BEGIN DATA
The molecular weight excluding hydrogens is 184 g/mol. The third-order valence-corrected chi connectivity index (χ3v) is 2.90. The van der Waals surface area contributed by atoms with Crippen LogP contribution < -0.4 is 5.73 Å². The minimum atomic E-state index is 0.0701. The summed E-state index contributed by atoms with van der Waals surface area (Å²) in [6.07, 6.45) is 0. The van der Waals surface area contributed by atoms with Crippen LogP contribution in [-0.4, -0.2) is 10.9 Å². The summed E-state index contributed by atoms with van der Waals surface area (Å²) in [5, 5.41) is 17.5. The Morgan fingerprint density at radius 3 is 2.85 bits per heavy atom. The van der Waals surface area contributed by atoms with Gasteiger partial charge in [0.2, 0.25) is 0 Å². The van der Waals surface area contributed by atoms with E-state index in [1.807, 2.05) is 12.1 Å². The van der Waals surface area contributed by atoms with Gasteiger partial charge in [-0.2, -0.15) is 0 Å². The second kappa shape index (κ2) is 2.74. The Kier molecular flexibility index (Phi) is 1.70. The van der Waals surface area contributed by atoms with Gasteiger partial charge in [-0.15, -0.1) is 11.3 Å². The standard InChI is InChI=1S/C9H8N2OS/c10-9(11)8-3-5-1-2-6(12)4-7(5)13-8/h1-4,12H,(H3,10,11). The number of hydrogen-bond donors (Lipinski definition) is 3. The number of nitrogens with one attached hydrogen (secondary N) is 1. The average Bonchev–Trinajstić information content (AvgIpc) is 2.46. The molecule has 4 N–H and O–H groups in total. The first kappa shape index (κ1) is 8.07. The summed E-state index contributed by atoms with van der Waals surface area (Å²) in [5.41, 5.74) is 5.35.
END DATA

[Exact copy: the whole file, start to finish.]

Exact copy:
The molecular weight excluding hydrogens is 184 g/mol. The third-order valence-corrected chi connectivity index (χ3v) is 2.90. The van der Waals surface area contributed by atoms with Crippen LogP contribution < -0.4 is 5.73 Å². The minimum atomic E-state index is 0.0701. The summed E-state index contributed by atoms with van der Waals surface area (Å²) in [6.07, 6.45) is 0. The van der Waals surface area contributed by atoms with Crippen LogP contribution in [-0.4, -0.2) is 10.9 Å². The summed E-state index contributed by atoms with van der Waals surface area (Å²) in [5, 5.41) is 17.5. The Morgan fingerprint density at radius 3 is 2.85 bits per heavy atom. The van der Waals surface area contributed by atoms with Gasteiger partial charge in [0.2, 0.25) is 0 Å². The van der Waals surface area contributed by atoms with E-state index in [1.807, 2.05) is 12.1 Å². The van der Waals surface area contributed by atoms with Gasteiger partial charge in [-0.2, -0.15) is 0 Å². The second kappa shape index (κ2) is 2.74. The Kier molecular flexibility index (Phi) is 1.70. The van der Waals surface area contributed by atoms with Gasteiger partial charge in [-0.15, -0.1) is 11.3 Å². The standard InChI is InChI=1S/C9H8N2OS/c10-9(11)8-3-5-1-2-6(12)4-7(5)13-8/h1-4,12H,(H3,10,11). The number of hydrogen-bond donors (Lipinski definition) is 3. The number of nitrogens with one attached hydrogen (secondary N) is 1. The average Bonchev–Trinajstić information content (AvgIpc) is 2.46. The molecule has 4 N–H and O–H groups in total. The first kappa shape index (κ1) is 8.07. The summed E-state index contributed by atoms with van der Waals surface area (Å²) in [5.41, 5.74) is 5.35.